Gear, fighting styles and location

gearfighting styleslocations



circle ring

wrapped boxing arm


boxing ring

tapped leg


open field

Why traditional box still exists

The modern Dambe boxers are lured into boxing by dreams of riches and honor. Young fighters come from poor homes and see the sport as a road map to wealth.

This unfortunately is not the case, only a small minority ever succeeds professionally in the sport to earn decent wages. Without westernized medicine and treatment Dambe, boxers suffer poorly treated wounds, which lead to early retirement or death.

Traditional Nigerian Dambe Boxing


The Dambe traditional Hausa boxing like western boxing comes with lots of trills, dangers, and culture. A referee properly moderates fights and the rules are strictly followed.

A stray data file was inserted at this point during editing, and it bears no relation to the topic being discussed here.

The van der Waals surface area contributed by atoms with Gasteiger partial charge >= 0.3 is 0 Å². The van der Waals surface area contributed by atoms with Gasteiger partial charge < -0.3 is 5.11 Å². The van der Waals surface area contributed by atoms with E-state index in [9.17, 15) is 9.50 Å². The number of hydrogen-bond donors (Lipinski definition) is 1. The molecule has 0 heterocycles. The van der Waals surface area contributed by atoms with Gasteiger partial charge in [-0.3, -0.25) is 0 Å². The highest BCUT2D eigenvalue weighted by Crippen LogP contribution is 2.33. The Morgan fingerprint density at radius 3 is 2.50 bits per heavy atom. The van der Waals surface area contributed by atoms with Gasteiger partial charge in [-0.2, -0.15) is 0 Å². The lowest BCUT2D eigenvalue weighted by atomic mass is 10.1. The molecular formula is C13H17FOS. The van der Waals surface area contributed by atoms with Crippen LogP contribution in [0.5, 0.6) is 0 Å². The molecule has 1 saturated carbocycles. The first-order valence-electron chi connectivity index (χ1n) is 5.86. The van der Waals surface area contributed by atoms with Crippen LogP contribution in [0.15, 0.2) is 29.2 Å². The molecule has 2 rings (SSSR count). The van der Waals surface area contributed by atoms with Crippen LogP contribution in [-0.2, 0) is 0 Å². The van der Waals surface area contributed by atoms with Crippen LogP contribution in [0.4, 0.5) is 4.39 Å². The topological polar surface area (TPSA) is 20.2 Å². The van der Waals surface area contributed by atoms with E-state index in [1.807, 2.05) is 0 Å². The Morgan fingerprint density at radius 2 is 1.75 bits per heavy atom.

The edgy matches last only three short rounds and are fast paced, and brutal. The traditional boxing is steeped in culture is ethnic based, and an act of bravery by young warriors.

Are you coming to West Africa soon you might just stumble on Dambe boxers fighting for honor and wealth?


chris91844 on March 03, 2016:

did u mean left hand instead of lead

Lati on June 25, 2015:

I was a fan of dambe while living in Zamfara.

femi (author) from Nigeria on March 12, 2015:

Thanks georgescifo for the comment. My writing has improved a lot thanks to hubpages.

georgescifo from India on March 10, 2015:

Hi Femi, the traditional Nigerian boxing is something that I have not heard or seen so far and you have very well projected about the same through this hub. Thanks for sharing and keep up your good work.